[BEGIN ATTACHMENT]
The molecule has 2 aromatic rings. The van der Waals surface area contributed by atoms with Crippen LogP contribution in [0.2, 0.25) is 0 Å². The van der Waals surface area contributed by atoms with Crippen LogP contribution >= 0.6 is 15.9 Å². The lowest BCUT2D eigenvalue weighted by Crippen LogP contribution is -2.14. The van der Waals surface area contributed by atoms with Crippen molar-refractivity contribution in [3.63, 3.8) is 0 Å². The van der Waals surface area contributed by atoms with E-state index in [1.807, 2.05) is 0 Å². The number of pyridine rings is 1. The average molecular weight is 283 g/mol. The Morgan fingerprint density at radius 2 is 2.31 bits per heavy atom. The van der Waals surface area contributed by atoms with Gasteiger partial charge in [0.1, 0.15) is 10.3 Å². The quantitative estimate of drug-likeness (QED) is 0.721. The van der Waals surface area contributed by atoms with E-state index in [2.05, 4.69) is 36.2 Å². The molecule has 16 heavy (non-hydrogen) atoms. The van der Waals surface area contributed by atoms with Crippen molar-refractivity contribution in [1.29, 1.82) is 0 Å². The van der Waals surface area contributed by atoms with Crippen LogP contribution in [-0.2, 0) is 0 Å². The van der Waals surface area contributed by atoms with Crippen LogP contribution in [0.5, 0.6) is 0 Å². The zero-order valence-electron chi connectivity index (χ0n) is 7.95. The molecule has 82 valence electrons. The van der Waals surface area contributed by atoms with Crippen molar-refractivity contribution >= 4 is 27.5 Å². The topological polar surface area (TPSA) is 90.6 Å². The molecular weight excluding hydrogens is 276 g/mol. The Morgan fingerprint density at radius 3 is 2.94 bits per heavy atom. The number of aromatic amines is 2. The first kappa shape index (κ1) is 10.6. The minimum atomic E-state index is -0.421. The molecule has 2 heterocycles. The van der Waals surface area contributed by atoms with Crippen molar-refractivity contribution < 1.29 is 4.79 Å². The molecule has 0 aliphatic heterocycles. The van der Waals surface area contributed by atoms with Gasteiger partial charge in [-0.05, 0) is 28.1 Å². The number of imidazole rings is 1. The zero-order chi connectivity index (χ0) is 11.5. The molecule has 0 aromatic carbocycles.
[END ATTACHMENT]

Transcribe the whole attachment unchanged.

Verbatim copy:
The molecule has 2 aromatic rings. The van der Waals surface area contributed by atoms with Crippen LogP contribution in [0.2, 0.25) is 0 Å². The van der Waals surface area contributed by atoms with Crippen LogP contribution >= 0.6 is 15.9 Å². The lowest BCUT2D eigenvalue weighted by Crippen LogP contribution is -2.14. The van der Waals surface area contributed by atoms with Crippen molar-refractivity contribution in [3.63, 3.8) is 0 Å². The van der Waals surface area contributed by atoms with E-state index in [1.807, 2.05) is 0 Å². The number of pyridine rings is 1. The average molecular weight is 283 g/mol. The Morgan fingerprint density at radius 2 is 2.31 bits per heavy atom. The van der Waals surface area contributed by atoms with Gasteiger partial charge in [0.1, 0.15) is 10.3 Å². The quantitative estimate of drug-likeness (QED) is 0.721. The van der Waals surface area contributed by atoms with E-state index in [2.05, 4.69) is 36.2 Å². The molecule has 16 heavy (non-hydrogen) atoms. The van der Waals surface area contributed by atoms with Crippen molar-refractivity contribution in [1.29, 1.82) is 0 Å². The van der Waals surface area contributed by atoms with Crippen LogP contribution in [-0.2, 0) is 0 Å². The van der Waals surface area contributed by atoms with Crippen LogP contribution in [0.5, 0.6) is 0 Å². The zero-order valence-electron chi connectivity index (χ0n) is 7.95. The molecule has 82 valence electrons. The van der Waals surface area contributed by atoms with Crippen molar-refractivity contribution >= 4 is 27.5 Å². The topological polar surface area (TPSA) is 90.6 Å². The molecular weight excluding hydrogens is 276 g/mol. The Morgan fingerprint density at radius 3 is 2.94 bits per heavy atom. The number of aromatic amines is 2. The first kappa shape index (κ1) is 10.6. The minimum atomic E-state index is -0.421. The molecule has 2 heterocycles. The van der Waals surface area contributed by atoms with Crippen molar-refractivity contribution < 1.29 is 4.79 Å². The molecule has 0 aliphatic heterocycles. The van der Waals surface area contributed by atoms with Gasteiger partial charge in [-0.05, 0) is 28.1 Å². The number of imidazole rings is 1. The zero-order chi connectivity index (χ0) is 11.5. The molecule has 0 aromatic carbocycles.